By Len "Muddy" Mardeusz
O’Neill’s longest term as player/catcher was with Cleveland. Later he played for Boston, New York and St.Louis. His life time batting average was .263 In1,586 games. In the 1920 World Series with Cleveland he hit .333. His career in baseball almost ended during traffic accident. Steve recovered and decided to try managing. He started managing various minor league teams. In 1943, the Detroit Tigers hired him to manage the Detroit Tigers. Several key players includingtheir hot shot 2nd baseman Charlie Gehringer joined the U.S. Armed forces. As with most baseball clubs at this time fielding a team with talented players like the “luck of the draw”. True some good players remained due to 4-F health issues but not many.
President Roosevelt encouraged that baseball continue for the moral of the people. Steve O’Neill was an experienced manger. He knew at he had as far as players. It was a mixture of rookies, some veteran guys and a decent pitching staff. Steve O’Neill was not under any misguided illusion. His job was to get the most of what he had. In 1943, finished in 5th place out of 8 teams. In the ‘44 season, the Tigers lost 6 players to the Armed service including pitchers Tommy Bridges and Fireball Virgil Trucks. Still with some new rookie blood and capable veterans O’Niell was able to put a consistent spark into the team. Hal Newhouser won 29 games. Veteran Dizzy Trout had his best season winning 27 game. 1st baseman Rudy York also rose to the occasion batting .278, he drove in 98 runs. The Tiger’s missed winning the American League Pennant by one game.
The 1944 season gave real hope to the fans in Detroit. They were ready for the start of the 1945 season. Slugger Hank Greenberg returned for service for 78 games. The Tiger’s acguired Roy Cullebine from Cleveland. 2nd baseman Eddie Mayo developed into a steady hitter as did veteran Roger Cramer. Pitchers Hal Newhouser, Al Benton and Dizzy Trout were steadfastly consistent. Hank Greenberg hit .311 in only 78 games. At the close of the season Detroit out paced Washington by one game 88 to 87 clinching the American League pennant. Now the Tigers faced the powerful Chicago Cubs for the World Series championship. Virgil Trucks and Dizzy Trout each pitched a winning game. But “Prince” Hal Newhouser won two games giving the Tigers the World Series. The people of Detroit were ecstatic to say the least. Steve O’Niell and the team brought home the World Series flag.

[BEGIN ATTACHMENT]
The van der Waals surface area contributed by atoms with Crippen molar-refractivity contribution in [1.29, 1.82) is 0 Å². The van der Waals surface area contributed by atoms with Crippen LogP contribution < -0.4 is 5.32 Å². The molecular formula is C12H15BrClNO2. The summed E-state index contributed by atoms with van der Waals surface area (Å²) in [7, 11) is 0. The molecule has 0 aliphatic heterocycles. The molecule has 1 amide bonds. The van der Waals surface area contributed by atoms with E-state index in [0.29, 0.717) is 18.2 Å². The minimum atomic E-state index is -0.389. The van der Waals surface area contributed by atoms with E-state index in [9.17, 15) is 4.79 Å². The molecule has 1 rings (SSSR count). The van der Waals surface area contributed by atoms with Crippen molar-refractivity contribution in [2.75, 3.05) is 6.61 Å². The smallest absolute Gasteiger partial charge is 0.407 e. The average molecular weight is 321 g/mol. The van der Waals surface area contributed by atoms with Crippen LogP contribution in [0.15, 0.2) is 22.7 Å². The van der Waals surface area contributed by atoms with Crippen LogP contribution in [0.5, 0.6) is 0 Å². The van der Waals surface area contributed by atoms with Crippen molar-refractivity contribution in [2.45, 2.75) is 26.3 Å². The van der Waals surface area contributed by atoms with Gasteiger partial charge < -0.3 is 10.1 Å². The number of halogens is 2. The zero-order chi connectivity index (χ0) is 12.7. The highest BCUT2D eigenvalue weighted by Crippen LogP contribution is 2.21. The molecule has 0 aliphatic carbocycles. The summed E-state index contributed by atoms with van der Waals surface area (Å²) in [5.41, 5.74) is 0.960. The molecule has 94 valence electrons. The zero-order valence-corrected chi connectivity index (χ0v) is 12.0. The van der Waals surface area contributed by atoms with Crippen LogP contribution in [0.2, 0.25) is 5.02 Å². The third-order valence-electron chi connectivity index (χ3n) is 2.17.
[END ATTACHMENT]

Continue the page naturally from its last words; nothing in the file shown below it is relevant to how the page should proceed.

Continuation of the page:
In 1946, the Tigers returned to Lakeland Florida for spring training. As league play started there were high hopes for a Tiger repeat as AL pennant winners. Unfortunately, the old sports bugaboo of injuries hit the Tigers throughout the season. Outfielder Hoot Evers collided with 2nd baseman Eddie Mayo sending both players with serious injuries. They were sidelined for most of the season. During
the season others players suffered minor injuries. Still key players did much to contribute to a tight pennant race. Hank Greenberg belted 44 Home Runs and 127 RBI’s. Newcomer George Kell, batted .322. But the Boston Red Sox ran away from the pack and first place with 104 wins. Detroit ended with 92. In 1947, the Tigers waivers Hank Greenberg to Pittsburg. The season saw a slippage in some player performance age was catching up to them. The only real stellar performance came from George Kell, he batted .322 and drove in 93 runs. Pitching also suffered as only Fred Hutchinson had a 18-10 season.
1948 saw a complete collapse of the aging Detroit Tigers as they dropped to 5th place. Still Steve O’Neill, who was released after the ‘48 season never had a losing team record. His teams never performed under .500. Over the course of his seasons as the Detroit Tigers manager Steve O’Neill’s over all winning percentage was .551. That placed him at #22 in percentage of wins. O’Neill was inducted into Baseball Hall of Fame.